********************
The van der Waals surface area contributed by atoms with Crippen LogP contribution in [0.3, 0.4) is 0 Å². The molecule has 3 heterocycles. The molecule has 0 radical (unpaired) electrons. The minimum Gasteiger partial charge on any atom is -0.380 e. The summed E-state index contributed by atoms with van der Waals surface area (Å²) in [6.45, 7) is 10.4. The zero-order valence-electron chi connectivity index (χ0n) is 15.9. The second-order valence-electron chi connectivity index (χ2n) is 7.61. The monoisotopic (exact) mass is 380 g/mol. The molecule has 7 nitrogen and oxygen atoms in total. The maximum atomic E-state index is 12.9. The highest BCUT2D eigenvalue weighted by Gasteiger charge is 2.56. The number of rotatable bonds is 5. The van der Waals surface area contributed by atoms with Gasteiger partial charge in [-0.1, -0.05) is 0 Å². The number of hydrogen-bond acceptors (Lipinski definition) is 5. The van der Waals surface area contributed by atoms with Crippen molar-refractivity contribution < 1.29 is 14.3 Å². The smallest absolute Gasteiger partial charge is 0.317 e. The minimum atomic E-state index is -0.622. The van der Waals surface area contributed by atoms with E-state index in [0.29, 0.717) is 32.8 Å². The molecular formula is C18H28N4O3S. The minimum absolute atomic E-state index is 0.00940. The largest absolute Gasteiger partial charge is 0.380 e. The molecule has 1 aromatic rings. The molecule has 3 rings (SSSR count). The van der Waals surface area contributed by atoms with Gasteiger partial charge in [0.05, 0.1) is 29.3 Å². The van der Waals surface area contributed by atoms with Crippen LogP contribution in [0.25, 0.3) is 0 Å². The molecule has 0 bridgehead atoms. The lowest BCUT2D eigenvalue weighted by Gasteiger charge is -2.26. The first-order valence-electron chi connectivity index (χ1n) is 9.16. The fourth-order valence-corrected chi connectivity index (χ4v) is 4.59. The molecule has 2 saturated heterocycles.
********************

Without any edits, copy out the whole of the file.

The van der Waals surface area contributed by atoms with Crippen LogP contribution in [0.3, 0.4) is 0 Å². The molecule has 3 heterocycles. The molecule has 0 radical (unpaired) electrons. The minimum Gasteiger partial charge on any atom is -0.380 e. The summed E-state index contributed by atoms with van der Waals surface area (Å²) in [6.45, 7) is 10.4. The zero-order valence-electron chi connectivity index (χ0n) is 15.9. The second-order valence-electron chi connectivity index (χ2n) is 7.61. The monoisotopic (exact) mass is 380 g/mol. The molecule has 7 nitrogen and oxygen atoms in total. The maximum atomic E-state index is 12.9. The highest BCUT2D eigenvalue weighted by Gasteiger charge is 2.56. The number of rotatable bonds is 5. The van der Waals surface area contributed by atoms with Gasteiger partial charge in [-0.1, -0.05) is 0 Å². The number of hydrogen-bond acceptors (Lipinski definition) is 5. The van der Waals surface area contributed by atoms with Crippen molar-refractivity contribution < 1.29 is 14.3 Å². The smallest absolute Gasteiger partial charge is 0.317 e. The minimum atomic E-state index is -0.622. The van der Waals surface area contributed by atoms with E-state index in [0.29, 0.717) is 32.8 Å². The molecular formula is C18H28N4O3S. The minimum absolute atomic E-state index is 0.00940. The largest absolute Gasteiger partial charge is 0.380 e. The molecule has 1 aromatic rings. The molecule has 3 rings (SSSR count). The van der Waals surface area contributed by atoms with Gasteiger partial charge in [0.05, 0.1) is 29.3 Å². The van der Waals surface area contributed by atoms with Crippen LogP contribution in [0.25, 0.3) is 0 Å². The molecule has 0 bridgehead atoms. The lowest BCUT2D eigenvalue weighted by Gasteiger charge is -2.26. The first-order valence-electron chi connectivity index (χ1n) is 9.16. The fourth-order valence-corrected chi connectivity index (χ4v) is 4.59. The molecule has 2 saturated heterocycles.